On June 7, 1971, Jean-Luc Godard was riding on the back of a motorcycle that lost control and slid under a bus. After barely over a decade working as an already legendary director, the 40-year-old was lying on the pavement with a fractured skull and broken pelvis. His injuries would leave him in a week-long, life-or-death coma (and ultimately cost him a testicle). Godard was kept alive with insurance from the largest production he had worked on since his abandonment of so-called “commercial cinema,” if his ‘60s works can be called that in the first place. Now that his life was in jeopardy so was the production, and therefore again his life. Godard’s wife, Anne Wiazemsky, was able to arrange for doctors to keep his condition a secret, leaving his collaborator—the other half of his mind during his radical era—Jean-Pierre Gorin, to maintain a ruse that the film was still going to be made.
Tout va bien was not a return to commercial cinema, but it was a return to the larger stage of the international festival world. After 1967’s Weekend, Godard told his usual bunch of collaborators that they would need to look for work elsewhere, as he was leaving the industry that they’d so revolutionized. Not the medium, but the industry, and soon he would try to apply his increasingly radical left-wing politics to his modes of filmmaking. After the failed revolution, the political flash-in-the-pan, or whatever you want to call the events of May ‘68 in France, Godard and Gorin started work on a collaborative film project that would reject any bourgeois notions of filmmaking like story or character, and instead serve as tools of revolutionary provocation.
They started calling themselves the Dziga Vertov Group, after the futurist agitprop-maker from the Soviet Montage school they thought best represented a filmmaker whose personality dissolved away in favor of revolutionary representation. They survived off of college and lecture tours, where the duo would screen their films as openings to dialogues between themselves and the audiences. The works weren’t meant to just be seen on their own, but as beginnings to conversations. After four features as the collective (which would also ignite the collapse of another failed marriage for Godard, as Wiazemsky was also an essential collaborator), they were ready to apply their format to a larger stage, and to get the attention of big festivals and wider audiences, they needed stars for their film about the role of artists in the coming revolution.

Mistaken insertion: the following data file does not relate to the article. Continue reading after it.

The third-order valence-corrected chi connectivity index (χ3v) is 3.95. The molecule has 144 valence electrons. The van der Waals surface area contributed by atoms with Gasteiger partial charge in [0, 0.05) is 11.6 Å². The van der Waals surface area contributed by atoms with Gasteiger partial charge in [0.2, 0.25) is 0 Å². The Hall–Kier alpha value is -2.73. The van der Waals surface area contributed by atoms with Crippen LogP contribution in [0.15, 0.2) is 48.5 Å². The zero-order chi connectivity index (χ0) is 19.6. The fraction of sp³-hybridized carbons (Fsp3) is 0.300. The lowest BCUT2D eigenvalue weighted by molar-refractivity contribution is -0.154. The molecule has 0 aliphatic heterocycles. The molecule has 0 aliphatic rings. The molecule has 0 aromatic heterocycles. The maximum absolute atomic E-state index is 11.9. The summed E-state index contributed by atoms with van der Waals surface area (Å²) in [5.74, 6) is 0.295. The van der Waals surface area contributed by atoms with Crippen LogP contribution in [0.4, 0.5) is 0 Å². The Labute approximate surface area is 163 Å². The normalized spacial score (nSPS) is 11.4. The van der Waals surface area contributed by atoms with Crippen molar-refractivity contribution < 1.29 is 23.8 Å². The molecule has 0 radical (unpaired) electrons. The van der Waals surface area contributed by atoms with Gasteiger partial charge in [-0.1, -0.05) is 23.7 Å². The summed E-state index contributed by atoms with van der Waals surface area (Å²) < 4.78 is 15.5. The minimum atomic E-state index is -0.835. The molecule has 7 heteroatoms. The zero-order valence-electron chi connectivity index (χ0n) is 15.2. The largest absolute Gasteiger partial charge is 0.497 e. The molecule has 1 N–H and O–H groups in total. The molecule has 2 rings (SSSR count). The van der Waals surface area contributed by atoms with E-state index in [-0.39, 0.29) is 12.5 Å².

Yves Montand, a sort of progressive-liberal French Sinatra, and Jane Fonda, that Old Hollywood star’s daughter who had wholeheartedly embraced the left-wing, feminist counterculture of the time, were chosen by Godard and Gorin both for their political affiliations and their immediate recognition as stars, their off-screen personas being reflected back on screen. They were much easier to get on board initially than to keep on call when Godard was in the hospital. Fonda, who was hesitant to take on a project with two male directors when, at the time, she was advocating for more collaboration between women, looked like she was going to drop out of the project. Gorin, infuriated, trying to keep both his project and collaborator on life support, drove to her house in the south of France and told her, “At least have the guts to tell him face to face.”
Even when the film was shooting and Godard was out of the hospital, he still needed intensive physical recovery, and although he was his ever-playful self, he didn’t have the energy to maintain a usual level of work. As recounted by Richard Brody in his biography Everything is Cinema, Godard’s contributions were “largely of a theoretical nature,” while Gorin worked to mimic the filmmaker’s famous visual stylings. Gorin was perhaps too good at this, as contemporary critics—who weren’t aware of the production woes—questioned what Gorin’s purpose was on a film that seemed to bear only the signatures of Godard.